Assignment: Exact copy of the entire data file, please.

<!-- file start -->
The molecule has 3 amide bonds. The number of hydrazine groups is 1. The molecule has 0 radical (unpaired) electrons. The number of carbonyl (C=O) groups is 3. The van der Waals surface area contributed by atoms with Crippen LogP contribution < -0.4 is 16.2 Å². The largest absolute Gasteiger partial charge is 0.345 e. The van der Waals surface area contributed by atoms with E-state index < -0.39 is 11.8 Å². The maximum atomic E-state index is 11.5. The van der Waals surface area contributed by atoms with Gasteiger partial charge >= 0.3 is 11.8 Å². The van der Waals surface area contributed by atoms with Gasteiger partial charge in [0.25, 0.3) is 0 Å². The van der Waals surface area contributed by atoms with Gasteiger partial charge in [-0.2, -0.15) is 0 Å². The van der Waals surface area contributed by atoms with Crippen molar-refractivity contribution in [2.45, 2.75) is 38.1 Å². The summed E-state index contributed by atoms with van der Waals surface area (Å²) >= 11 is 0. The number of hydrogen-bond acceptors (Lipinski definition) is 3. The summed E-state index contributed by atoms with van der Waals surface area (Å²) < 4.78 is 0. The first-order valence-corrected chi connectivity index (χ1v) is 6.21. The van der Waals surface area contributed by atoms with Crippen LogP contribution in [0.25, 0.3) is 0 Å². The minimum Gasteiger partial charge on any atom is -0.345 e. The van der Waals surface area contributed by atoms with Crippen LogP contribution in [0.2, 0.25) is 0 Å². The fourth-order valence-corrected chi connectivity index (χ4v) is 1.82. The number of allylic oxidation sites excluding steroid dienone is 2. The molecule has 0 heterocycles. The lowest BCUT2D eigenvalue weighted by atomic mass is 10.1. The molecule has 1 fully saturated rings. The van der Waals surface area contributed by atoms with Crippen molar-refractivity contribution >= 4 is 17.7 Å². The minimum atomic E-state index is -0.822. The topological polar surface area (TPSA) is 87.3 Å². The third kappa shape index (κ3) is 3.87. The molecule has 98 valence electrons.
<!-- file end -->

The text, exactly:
The molecule has 3 amide bonds. The number of hydrazine groups is 1. The molecule has 0 radical (unpaired) electrons. The number of carbonyl (C=O) groups is 3. The van der Waals surface area contributed by atoms with Crippen LogP contribution < -0.4 is 16.2 Å². The largest absolute Gasteiger partial charge is 0.345 e. The van der Waals surface area contributed by atoms with E-state index < -0.39 is 11.8 Å². The maximum atomic E-state index is 11.5. The van der Waals surface area contributed by atoms with Gasteiger partial charge >= 0.3 is 11.8 Å². The van der Waals surface area contributed by atoms with Gasteiger partial charge in [0.25, 0.3) is 0 Å². The van der Waals surface area contributed by atoms with Gasteiger partial charge in [-0.2, -0.15) is 0 Å². The van der Waals surface area contributed by atoms with Crippen molar-refractivity contribution in [2.45, 2.75) is 38.1 Å². The summed E-state index contributed by atoms with van der Waals surface area (Å²) >= 11 is 0. The number of hydrogen-bond acceptors (Lipinski definition) is 3. The summed E-state index contributed by atoms with van der Waals surface area (Å²) < 4.78 is 0. The first-order valence-corrected chi connectivity index (χ1v) is 6.21. The van der Waals surface area contributed by atoms with Crippen LogP contribution in [0.25, 0.3) is 0 Å². The minimum Gasteiger partial charge on any atom is -0.345 e. The van der Waals surface area contributed by atoms with Crippen LogP contribution in [0.2, 0.25) is 0 Å². The fourth-order valence-corrected chi connectivity index (χ4v) is 1.82. The number of allylic oxidation sites excluding steroid dienone is 2. The molecule has 0 heterocycles. The lowest BCUT2D eigenvalue weighted by atomic mass is 10.1. The molecule has 1 fully saturated rings. The van der Waals surface area contributed by atoms with Crippen molar-refractivity contribution >= 4 is 17.7 Å². The minimum atomic E-state index is -0.822. The topological polar surface area (TPSA) is 87.3 Å². The third kappa shape index (κ3) is 3.87. The molecule has 98 valence electrons.